film-makers Craig Tanner and Michael Cross will not be screened: Our
job is obviously to promote the World Cup and flighting anything that
can be perceived as negative is not in our interest.
Temporary insanity must be responsible for signatures on rip-off deals
with Fifa, especially by then-president Thabo Mbeki and Durban city
manager Michael Sutcliffe. The latter remains in full-on denialist mode:
It is not fair to say that the entire city has been hijacked by Fifa.
(Actually, no one said that.)
But even his own World Cup project manager, Julie-May Ellingson, told
the Sunday Tribune that because of the deal Sutcliffe signed, ratepayers
will be penalised since Durban is violating a major provision, a
no-construction clause. You cannot shut down the construction industry
for a month, complained Ellingson. But if you read the (Host City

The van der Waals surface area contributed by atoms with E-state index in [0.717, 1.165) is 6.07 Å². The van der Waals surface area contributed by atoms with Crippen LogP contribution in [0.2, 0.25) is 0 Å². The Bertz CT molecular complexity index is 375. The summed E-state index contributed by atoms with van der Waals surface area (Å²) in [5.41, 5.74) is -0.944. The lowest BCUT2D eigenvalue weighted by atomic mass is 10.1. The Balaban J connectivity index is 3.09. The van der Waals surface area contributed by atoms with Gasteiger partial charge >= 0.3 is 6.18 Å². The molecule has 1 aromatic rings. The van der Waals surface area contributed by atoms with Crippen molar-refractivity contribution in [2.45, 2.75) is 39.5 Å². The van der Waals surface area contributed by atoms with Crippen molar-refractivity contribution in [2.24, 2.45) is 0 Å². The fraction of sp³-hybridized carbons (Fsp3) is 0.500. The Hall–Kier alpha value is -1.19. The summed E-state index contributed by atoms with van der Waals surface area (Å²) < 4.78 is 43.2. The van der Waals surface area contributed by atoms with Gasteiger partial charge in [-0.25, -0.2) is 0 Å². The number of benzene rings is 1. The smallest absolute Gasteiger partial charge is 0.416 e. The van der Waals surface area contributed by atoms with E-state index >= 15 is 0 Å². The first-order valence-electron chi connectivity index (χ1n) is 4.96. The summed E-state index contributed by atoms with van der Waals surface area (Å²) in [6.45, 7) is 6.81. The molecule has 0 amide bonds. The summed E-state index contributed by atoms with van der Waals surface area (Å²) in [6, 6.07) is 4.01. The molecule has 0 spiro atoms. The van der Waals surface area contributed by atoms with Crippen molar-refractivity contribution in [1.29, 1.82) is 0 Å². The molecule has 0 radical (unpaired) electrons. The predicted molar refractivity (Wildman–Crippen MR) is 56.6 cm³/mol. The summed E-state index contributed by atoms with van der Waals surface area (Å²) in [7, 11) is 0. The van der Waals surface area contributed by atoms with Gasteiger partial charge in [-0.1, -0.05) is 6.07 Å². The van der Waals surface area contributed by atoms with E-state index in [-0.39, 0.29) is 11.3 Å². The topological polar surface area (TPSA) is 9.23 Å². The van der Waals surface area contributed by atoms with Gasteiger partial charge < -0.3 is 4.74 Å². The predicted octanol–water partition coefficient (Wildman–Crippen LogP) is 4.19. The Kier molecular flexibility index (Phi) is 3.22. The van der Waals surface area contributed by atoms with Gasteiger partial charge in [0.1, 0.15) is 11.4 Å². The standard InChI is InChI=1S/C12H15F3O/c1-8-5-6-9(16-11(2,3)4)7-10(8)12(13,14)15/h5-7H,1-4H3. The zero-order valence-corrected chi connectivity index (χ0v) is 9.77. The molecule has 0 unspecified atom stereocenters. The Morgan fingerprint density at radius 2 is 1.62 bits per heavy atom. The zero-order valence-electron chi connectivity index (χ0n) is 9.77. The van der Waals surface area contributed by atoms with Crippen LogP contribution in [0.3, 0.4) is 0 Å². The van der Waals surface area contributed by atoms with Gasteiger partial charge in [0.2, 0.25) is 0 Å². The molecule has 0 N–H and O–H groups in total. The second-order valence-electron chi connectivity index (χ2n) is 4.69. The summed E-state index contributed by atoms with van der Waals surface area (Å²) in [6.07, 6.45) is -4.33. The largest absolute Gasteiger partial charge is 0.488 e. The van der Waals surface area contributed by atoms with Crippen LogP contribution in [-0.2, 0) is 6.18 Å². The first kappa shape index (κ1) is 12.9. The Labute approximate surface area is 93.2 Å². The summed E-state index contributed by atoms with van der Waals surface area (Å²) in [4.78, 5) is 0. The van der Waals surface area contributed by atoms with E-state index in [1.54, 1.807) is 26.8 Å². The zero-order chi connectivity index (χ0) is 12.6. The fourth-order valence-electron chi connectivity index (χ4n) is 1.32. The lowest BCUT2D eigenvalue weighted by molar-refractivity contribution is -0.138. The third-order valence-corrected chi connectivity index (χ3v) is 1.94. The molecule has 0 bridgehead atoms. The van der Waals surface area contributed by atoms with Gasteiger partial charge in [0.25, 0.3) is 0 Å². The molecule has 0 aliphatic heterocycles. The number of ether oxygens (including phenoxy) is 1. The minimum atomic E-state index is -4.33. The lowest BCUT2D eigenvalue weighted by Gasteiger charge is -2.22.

Agreement) contract literally, that's what it says.
Dig all you like under this World Cup rock in search of ubuntu grubs and
worms that might nurture Mabhida Stadium's soil. Instead there's only a
vicious hierarchy of pests, predators and parasitoids. Municipal
bureaucrats and hoteliers are already at each other's throats, both
furious at the multi-headed Fifa hydra for scooping up all the nutrients.
Sutcliffe once again infuriated both labour and capital in a Sunday
Tribune interview, one moment blaming hospitality-sector workers for
higher labour costs than Europe (yeah right), and the next moment
blaming hotels and B&Bs for greed over the World Cup, and those hotels
should not be complaining because they deserve the low occupancy rate.
In reality, Fifa's hospitality agency, Match, vastly overstated - by at
least 100 percent - the space they would need, and then last week dumped
thousands of vacant rooms on a glutted market.